I am the kind of person who is willfully paralyzed in almost any task until I find an organizational tool to help me get my shit together. While this might sound overwrought — paper and pencil are time-honored organizational tools and are still readily available in this digital age — I have years’ worth of anecdotes that inform me of the fact that “flying by the seat of my pants” is not a valid strategy when working on complex projects. My problem is that I am such a sucker for technology that I demand that my organizational tools be as full-featured and attractive as possible. Because of this I always run into the same problem: nothing I find can provide exactly what I want in a form that I want it.

One of my recurring needs/wants is for a tool to help organize TTRPG content. I have written about this a few times, I know, but it’s an ongoing struggle in part because I often forget what I’ve already learned, and because I sometimes stumble across new opportunities to put off the project and dive into evaluating another set of tools.

I’m not going to re-enumerate those which I’ve already talked about, but I will point you (and Future Me) to this site which has some new-to-me offerings for keeping a TTRPG campaign organized. It covers some that I was already aware of (World Anvil, Kanka, Obsidian Portal), some I hadn’t heard of (LegendKeeper, Fantasia Archive), and some which I hadn’t actually considered when setting up an organizational tool (Obsidian, Notion).

That last one, Notion, is familiar to me. It’s become my go-to note-taking platform for a few years now and I have abused their free tier quite thoroughly. While the idea of using Notion to organize a TTRPG binder had crossed my mind in the past, I was always hamstrung by the way I had been using the tool, which is to say mainly for stream-of-consciousness journaling mainly focused on development projects and learning.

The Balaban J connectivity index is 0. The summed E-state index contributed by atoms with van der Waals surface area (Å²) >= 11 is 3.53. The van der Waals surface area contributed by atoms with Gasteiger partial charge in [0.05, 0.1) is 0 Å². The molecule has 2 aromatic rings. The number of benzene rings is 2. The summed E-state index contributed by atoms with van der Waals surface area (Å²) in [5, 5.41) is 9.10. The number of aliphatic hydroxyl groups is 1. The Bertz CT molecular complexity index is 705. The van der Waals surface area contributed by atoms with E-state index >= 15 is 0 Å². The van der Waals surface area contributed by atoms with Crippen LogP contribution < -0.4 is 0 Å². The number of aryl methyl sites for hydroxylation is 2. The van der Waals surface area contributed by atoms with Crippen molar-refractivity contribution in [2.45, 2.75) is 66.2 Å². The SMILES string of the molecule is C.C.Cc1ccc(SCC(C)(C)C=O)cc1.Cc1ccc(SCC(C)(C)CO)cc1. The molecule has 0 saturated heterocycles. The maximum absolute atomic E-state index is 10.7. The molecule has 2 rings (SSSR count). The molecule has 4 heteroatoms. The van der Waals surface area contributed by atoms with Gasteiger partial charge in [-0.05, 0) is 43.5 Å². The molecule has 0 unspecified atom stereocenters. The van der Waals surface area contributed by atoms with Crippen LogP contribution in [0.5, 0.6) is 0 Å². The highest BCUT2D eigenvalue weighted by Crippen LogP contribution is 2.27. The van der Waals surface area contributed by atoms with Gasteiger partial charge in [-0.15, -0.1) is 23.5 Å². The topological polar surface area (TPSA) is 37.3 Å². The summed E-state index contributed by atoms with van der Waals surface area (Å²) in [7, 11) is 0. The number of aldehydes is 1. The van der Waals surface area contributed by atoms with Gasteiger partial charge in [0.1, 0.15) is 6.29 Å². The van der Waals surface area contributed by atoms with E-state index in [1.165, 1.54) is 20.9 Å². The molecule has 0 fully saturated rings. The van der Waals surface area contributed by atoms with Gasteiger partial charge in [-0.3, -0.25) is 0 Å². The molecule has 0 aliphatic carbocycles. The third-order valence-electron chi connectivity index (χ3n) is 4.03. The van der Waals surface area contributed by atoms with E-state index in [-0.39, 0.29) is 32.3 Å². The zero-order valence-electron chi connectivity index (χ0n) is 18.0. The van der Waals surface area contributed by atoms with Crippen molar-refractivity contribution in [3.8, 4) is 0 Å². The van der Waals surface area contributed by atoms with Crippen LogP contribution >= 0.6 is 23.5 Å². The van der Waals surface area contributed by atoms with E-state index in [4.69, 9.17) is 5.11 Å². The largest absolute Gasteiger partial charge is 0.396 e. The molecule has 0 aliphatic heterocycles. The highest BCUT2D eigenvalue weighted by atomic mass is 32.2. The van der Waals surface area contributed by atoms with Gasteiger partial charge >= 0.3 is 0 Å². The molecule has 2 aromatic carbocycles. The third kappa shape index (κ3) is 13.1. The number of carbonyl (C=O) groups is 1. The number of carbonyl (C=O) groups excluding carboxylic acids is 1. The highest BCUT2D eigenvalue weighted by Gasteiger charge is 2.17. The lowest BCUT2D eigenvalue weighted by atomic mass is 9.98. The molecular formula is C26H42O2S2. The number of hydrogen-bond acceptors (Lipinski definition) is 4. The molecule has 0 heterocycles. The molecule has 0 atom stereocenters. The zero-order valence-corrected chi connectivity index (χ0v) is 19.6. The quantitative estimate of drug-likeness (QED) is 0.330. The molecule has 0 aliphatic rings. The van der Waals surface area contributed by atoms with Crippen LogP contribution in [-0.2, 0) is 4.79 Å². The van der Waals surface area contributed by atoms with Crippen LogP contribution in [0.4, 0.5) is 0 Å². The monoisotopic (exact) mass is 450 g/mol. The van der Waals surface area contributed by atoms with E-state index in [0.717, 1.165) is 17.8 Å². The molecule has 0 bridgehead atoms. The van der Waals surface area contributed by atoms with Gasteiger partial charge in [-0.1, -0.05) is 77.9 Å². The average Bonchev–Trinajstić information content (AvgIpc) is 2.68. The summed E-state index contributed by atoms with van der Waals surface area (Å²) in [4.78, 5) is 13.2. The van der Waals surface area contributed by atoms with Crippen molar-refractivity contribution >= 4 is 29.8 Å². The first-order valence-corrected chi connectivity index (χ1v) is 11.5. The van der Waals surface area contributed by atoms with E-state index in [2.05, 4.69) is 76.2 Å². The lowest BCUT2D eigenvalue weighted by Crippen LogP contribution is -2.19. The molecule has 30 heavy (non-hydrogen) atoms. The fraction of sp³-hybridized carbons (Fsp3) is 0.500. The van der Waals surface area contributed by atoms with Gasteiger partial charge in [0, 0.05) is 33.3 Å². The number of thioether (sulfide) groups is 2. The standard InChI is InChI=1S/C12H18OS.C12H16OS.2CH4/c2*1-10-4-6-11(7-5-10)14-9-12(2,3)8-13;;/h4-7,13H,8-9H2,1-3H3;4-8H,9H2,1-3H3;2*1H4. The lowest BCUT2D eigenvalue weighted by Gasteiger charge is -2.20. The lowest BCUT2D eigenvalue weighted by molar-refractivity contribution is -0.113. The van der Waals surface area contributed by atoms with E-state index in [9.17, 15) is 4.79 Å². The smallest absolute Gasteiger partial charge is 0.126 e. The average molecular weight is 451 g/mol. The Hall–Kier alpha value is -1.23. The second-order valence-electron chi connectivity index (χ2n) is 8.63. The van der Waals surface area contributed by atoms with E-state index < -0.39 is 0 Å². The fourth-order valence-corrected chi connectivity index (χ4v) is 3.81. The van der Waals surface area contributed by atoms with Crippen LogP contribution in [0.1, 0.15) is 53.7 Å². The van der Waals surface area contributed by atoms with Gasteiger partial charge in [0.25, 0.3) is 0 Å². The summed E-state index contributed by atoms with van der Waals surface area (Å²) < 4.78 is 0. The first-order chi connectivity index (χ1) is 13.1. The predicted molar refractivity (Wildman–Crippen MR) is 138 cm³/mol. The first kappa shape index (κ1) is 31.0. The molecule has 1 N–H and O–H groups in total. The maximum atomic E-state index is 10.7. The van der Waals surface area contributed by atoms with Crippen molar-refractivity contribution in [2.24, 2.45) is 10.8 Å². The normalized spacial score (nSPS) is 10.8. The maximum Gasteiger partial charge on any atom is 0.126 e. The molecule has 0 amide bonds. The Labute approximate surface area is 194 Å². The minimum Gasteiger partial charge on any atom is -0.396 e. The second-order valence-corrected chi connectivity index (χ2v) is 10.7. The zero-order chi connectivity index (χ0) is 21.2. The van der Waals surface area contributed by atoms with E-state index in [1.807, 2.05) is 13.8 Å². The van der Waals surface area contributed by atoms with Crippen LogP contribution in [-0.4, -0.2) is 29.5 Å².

After watching a video on using Notion with D&D, however, I was blown away by how little I had been privy to when working with the platform. If you have 30 minutes and are interested in learning the same, check this out:

Notion is basically a rich-text editor on top of a series of on-the-fly databases, and with some recent updates behind the scenes, these databases can interact with one another to provide a relational data editing experience that can make working with TTRPG content a lot easier. One aspect of planning that I always struggle with/look for in a tool is how to easily jump back and forth between related content without having to dig through lists and hierarchical trees. Clicking on an in-line link will beat any search faculty hands-down, every time, and relying on a relational database helps with that.

While I could have cloned Anna’s stunning template showcased above, I opted to try my hand at creating my own. I have added a few data tables, but then went straight into creating a “page template” for NPCs:

No, it is not as pretty as it could be with a tool designed for…actual design, but for what is essentially a text-based platform, it’s not too bad.

I’m going to continue to work with Notion, translating what I have currently in Fantasy Grounds into this new format, and will see how things go. Then I might try one of the other options from the PHD20 site that I haven’t already tried to see if any of them give me a better feel than any other. As much as I appreciate Notion’s flexibility, I know me, and expect that no one solution will be the solution that my organizational needs will accept.


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